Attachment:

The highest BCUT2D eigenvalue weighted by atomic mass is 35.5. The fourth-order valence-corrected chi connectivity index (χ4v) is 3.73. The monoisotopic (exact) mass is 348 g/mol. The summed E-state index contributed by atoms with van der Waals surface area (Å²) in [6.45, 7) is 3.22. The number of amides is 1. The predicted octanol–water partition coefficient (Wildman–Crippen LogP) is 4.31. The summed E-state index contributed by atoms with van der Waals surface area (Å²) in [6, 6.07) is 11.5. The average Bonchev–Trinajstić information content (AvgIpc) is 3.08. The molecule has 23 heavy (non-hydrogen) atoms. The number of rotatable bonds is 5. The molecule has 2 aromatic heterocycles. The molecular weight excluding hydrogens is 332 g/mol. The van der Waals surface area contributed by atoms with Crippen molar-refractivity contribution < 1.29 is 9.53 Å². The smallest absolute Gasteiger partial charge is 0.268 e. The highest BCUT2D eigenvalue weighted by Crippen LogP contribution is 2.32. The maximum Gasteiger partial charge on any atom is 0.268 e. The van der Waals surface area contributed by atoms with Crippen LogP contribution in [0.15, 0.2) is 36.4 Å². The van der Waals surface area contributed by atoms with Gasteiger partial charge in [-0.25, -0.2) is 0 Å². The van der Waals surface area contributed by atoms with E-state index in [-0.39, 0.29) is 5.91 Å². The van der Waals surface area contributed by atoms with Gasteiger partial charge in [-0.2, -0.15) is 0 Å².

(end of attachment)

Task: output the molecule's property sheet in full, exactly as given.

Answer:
The highest BCUT2D eigenvalue weighted by atomic mass is 35.5. The fourth-order valence-corrected chi connectivity index (χ4v) is 3.73. The monoisotopic (exact) mass is 348 g/mol. The summed E-state index contributed by atoms with van der Waals surface area (Å²) in [6.45, 7) is 3.22. The number of amides is 1. The predicted octanol–water partition coefficient (Wildman–Crippen LogP) is 4.31. The summed E-state index contributed by atoms with van der Waals surface area (Å²) in [6, 6.07) is 11.5. The average Bonchev–Trinajstić information content (AvgIpc) is 3.08. The molecule has 23 heavy (non-hydrogen) atoms. The number of rotatable bonds is 5. The molecule has 2 aromatic heterocycles. The molecular weight excluding hydrogens is 332 g/mol. The van der Waals surface area contributed by atoms with Crippen molar-refractivity contribution < 1.29 is 9.53 Å². The smallest absolute Gasteiger partial charge is 0.268 e. The highest BCUT2D eigenvalue weighted by Crippen LogP contribution is 2.32. The maximum Gasteiger partial charge on any atom is 0.268 e. The van der Waals surface area contributed by atoms with Crippen LogP contribution in [0.15, 0.2) is 36.4 Å². The van der Waals surface area contributed by atoms with Gasteiger partial charge in [-0.25, -0.2) is 0 Å². The van der Waals surface area contributed by atoms with E-state index in [-0.39, 0.29) is 5.91 Å². The van der Waals surface area contributed by atoms with Gasteiger partial charge in [-0.2, -0.15) is 0 Å².